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- December 23, 2007 at 7:56 pm #569429loomParticipant
We toured out to Mt Catherine yesterday Sat 12/22, Tophervw and I. Considering the high avy warnings, we had no goal to actually ride much downhill, our only idea was to head out for some exercise and dig a pit to study conditions for ourselves. The NWAC forecast for Saturday quoted “becoming high above 3 to 4000 feet”. That statement raises my alertness and fright levels to “becoming high” as well. We consider not going out at all and also wish we had a couple more of our partners available to go with us. But we have developed a degree of confidence from our education and knowledge of the area and we always need to grow that experience with first-hand observation. We also “Remember there are avalanche safe areas in the mountains during all levels of avalanche
danger.” You just have to be smart about where you go and constantly vigilant throughout the trip.
We chose the cold creek trail (FS 9070) which was “open” even considering the high avy danger. It is shared use with the Snoqualmie nordic trail system, but we have unlimited season passes for Alpental which also gives us the right to use groomed nordic trails just in case we get grief. So, we felt good that it would at least give us a few miles of safe skinning for a good workout.
We only saw one nordic skier on the way out. We started at around 7:45am and it was dumping snow even at the low 2800 ft elevation where we started. Later in the afternoon on our return, as there was a break in the snow for about an hour, we met many more skinny skiers as well as patrol and rangers who all chatted with us and gave us (and our oddly shaped planks) funny looks to varying degrees. That patroller started with a scolding tone “[sigh] oh you guys weren’t in the backcountry were you?”. But, as we informed him of our outing he was ultimately interested/grateful to hear the results of our tests/observations.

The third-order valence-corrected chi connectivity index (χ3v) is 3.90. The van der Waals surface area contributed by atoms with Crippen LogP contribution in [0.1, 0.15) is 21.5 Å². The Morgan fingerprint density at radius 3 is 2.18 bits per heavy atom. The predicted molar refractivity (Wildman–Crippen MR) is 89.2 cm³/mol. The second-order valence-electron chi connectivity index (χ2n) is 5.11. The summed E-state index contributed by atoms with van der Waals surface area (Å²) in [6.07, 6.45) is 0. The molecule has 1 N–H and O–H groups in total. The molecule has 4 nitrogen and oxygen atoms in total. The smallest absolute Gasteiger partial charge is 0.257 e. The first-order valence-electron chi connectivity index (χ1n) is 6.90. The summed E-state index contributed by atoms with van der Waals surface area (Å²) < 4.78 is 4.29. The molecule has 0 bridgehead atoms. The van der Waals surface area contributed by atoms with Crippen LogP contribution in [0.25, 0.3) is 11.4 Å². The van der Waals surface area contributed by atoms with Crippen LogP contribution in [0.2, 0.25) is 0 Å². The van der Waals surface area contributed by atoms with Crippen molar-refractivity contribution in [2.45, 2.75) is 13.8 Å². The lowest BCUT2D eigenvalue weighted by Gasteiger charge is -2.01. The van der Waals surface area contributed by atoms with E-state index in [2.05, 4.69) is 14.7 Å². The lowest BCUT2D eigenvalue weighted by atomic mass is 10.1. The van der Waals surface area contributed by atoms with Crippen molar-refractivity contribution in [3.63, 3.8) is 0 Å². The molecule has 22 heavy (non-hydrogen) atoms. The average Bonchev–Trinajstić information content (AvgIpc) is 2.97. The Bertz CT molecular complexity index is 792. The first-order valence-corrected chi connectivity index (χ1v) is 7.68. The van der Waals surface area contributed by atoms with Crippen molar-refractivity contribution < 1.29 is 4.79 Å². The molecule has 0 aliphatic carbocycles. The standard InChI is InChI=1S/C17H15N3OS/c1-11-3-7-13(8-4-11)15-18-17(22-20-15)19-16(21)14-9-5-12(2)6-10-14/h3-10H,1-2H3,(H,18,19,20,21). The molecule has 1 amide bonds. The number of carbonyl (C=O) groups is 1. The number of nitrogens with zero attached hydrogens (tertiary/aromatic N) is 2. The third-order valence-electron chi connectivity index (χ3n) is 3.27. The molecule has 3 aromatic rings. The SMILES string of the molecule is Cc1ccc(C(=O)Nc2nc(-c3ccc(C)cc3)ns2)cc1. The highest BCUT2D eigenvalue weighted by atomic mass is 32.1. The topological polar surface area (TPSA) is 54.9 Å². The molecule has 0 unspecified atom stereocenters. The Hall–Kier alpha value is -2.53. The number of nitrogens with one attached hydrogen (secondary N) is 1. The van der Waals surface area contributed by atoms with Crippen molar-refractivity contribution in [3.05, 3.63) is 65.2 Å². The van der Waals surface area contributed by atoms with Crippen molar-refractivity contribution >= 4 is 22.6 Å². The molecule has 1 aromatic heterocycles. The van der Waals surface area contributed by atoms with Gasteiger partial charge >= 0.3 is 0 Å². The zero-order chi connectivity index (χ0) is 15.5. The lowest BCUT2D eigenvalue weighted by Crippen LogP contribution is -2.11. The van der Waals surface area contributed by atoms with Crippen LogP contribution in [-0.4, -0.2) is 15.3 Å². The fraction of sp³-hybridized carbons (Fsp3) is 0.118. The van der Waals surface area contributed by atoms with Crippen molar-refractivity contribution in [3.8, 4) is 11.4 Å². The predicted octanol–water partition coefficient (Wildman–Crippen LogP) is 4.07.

So, on to the interesting parts:
When we arrived at some of the South aspect open glades on Mt Catherine we looked at stability just off the road and felt good about skinning up a little ways. We dug our pit at perhaps 300 vft above the road at around 4000 ft on a 31-33* slope. At this elevation and S facing we found the snowpack to be only about 5 ft deep to the brush and ground below. We isolated a couple columns that took several poundings from the shoulder to finally fail – top 18 inches to the first weak layer then another 2.5 ft down to the rain crust. We did a Rutschblock test as well that took 3-4 jumps to fail breaking all the way down to the rain crust.
We aren’t snow scientists or experts so we won’t theorize as to why we found relatively good stability in this one particular area during a “high” avy danger period. But, we reasoned that our observations gave us a green light for a couple laps on this aspect. The downhill was very sweet especially because accessing it was so outside the realm of our expectations for the day… riding the typical PNW powder we have grown to love and developed an addiction for. Nothing moved on us even though we started with gingerly turns and proceeded to enter-white-room heavy turns.
Here are a couple of pics (note natural trippy photo-effects ala Wyomingsplit_ride on shots after the camera entered the white room)
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